Fr Harry Formosa SJ - A tribute

Around nine o’clock in the morning of October 9, 2013 Fr. Harry Formosa breathed his last and his soul went to meet his Risen Lord. The very large gathering of Jesuits, relatives, and friends, which filled the spacious parish church of  Naxxar in the afternoon of the next day bore testimony, if any were needed, to the love and respect in which he was held.

Harry was born in Vittoriosa on 19 December, 1936, son of Michael and Maryanne , nèe Agius, last but one in a family of three boys and three girls. He had his secondary schooling in the Lyceum where he was often top student. His deep spiritual formation he owed to his parents and to the Society of Christian Doctrine (MUSEUM) of which he became a full member following his two older brothers.

In 1954 he joined the Society of Jesus at Loyola House Noviciate, Naxxar, where he also did his Juniorate studies.  In 1958 he went for Philosophy to Heythrop College in Oxfordshire and London, graduating  Lic. Phil. in 1961.  Three years of Regency followed, the first year of which (196-62), was as at Naxxar, teaching Latin and Greek to Juniors and Novices. The next year he was teacher and Prefect of boys at SAC.  He went to the USA in 1964 where he started a Masters programme in Classics at Loyola University Chicago. From 1964 to 1968 he pursued studies at the Bellarmine School of Theology, N. Aurora, obtaining his Licentiate in Theology in 1968.  During his time at Aurora he carried on with his studies of Classics and French and took an M.A from Loyola U Chicago in these subjects in 1966. He was ordained priest at St. Joseph’s Church, Aurora, on 8 June, 1967. The following year besides his Licentiate from Bellarmine he concurrently obtained an M.A. in Theology from Loyola.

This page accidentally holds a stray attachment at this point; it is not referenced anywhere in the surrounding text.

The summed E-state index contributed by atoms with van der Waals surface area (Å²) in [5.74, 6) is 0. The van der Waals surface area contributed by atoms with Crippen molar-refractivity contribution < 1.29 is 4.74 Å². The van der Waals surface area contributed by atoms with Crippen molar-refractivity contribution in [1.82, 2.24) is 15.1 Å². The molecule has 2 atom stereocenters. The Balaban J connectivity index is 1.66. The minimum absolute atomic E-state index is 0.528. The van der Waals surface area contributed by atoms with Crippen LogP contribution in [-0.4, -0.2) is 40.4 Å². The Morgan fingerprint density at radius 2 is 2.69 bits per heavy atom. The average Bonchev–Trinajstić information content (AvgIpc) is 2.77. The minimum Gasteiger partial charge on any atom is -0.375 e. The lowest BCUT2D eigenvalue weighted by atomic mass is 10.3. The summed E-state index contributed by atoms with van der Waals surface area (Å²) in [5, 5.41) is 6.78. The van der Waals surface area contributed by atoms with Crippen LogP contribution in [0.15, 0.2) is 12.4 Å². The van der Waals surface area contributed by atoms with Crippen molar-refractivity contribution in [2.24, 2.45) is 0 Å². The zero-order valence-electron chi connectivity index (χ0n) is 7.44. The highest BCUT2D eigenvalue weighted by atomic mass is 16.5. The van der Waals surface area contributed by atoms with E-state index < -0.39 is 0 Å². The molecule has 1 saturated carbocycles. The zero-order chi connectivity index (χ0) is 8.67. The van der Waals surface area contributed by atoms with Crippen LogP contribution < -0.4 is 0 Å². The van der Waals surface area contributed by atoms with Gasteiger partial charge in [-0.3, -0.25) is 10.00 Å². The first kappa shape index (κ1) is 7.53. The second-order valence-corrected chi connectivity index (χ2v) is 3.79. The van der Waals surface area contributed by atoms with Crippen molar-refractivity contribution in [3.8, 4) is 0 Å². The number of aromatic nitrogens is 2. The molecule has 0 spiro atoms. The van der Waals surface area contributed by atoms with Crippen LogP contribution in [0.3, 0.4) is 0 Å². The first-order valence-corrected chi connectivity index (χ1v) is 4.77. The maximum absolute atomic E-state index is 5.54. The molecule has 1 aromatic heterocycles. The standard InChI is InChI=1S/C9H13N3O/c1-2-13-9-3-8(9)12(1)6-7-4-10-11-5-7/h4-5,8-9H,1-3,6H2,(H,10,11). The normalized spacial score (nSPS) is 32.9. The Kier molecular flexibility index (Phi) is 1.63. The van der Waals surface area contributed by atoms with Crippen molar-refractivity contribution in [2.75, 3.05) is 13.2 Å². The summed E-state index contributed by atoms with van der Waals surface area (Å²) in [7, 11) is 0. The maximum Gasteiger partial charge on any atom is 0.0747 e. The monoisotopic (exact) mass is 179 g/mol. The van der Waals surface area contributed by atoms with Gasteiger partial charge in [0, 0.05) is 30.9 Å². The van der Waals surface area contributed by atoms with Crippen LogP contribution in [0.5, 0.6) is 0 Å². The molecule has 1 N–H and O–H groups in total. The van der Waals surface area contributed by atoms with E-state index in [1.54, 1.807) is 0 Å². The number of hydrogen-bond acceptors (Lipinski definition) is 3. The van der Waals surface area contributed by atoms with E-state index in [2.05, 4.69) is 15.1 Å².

Back in Malta in 1968 he joined the teaching staff for Novices and Juniors and was Director of the Comprehensive year for [?]. He also taught at SAC. At the same time he was Vocations’ Promoter and Director of the Pre-Noviciate.

In 1971-72 he made his final year of spiritual formation, the Tertianship, at St. Beuno’s in North Wales leading to final vows, his Solemn Profession, at Mount St. Joseph, Mosta on 5th November of 1972.

The following years saw him undertake very many responsibilities in Malta. From 1972-74 he was Rector of Loyola House, Director of the Pre-Noviciate, Socius to the Master of Novices, Co-ordinator of  Vocations Promotion, and Member of the Ignatian Spirituality Centre , besides teaching at SAC. In 1974 he transferred to Dar Manwel Magri, the University residence at tal-Qroqq, where he was House Superior and Novice Master while remaining Director of the Pre-Novitiate as well as Co-ordinator of Vocations Promotion.

His eleven-year long stint as a missionary started in 1979 where he taught Theology at Kenya’s National Seminary, St. Thomas Aquinas, in Nairobi, and also served as Spiritual Director and for many years Prefect of Studies. He was much loved by his students and colleagues. During this time Harry also found time to give some retreats to religious sisters. Harry learned Swahili, the lingua franca for the whole of Kenya, well and was quite fluent and preached in it. 

As Fr Provincial said in his homily at his funeral, Harry was a man of God. God was first, foremost, and always, his love and concern – a holy obsession.  His recent book Sibt ’l Alla fid-Deżert is a touching expression of that love and a clear profession of the faith on which it was based.  Harry’s faith was tried in his long and brave struggle with cancer and faith shone more brightly for that trial.

His other characteristic was a deep and uncomplicated love for people.  Wherever he was based in his priestly life he befriended people of all ages and conditions, from young children to seasoned politicians. It was typical of him to remember the birthdays of so many friends and acquaintances.

These two loves were accompanied by a deep simplicity of soul. It was not for nothing that among us who knew him well it was often jokingly said that original sin had skipped him. Like Nathanael he was truly an Israelite without malice. And with all that he was a highly intelligent man with a talent for simple exposition. 

Victor Jaccarini. SJ

facebook youtube twitter flickr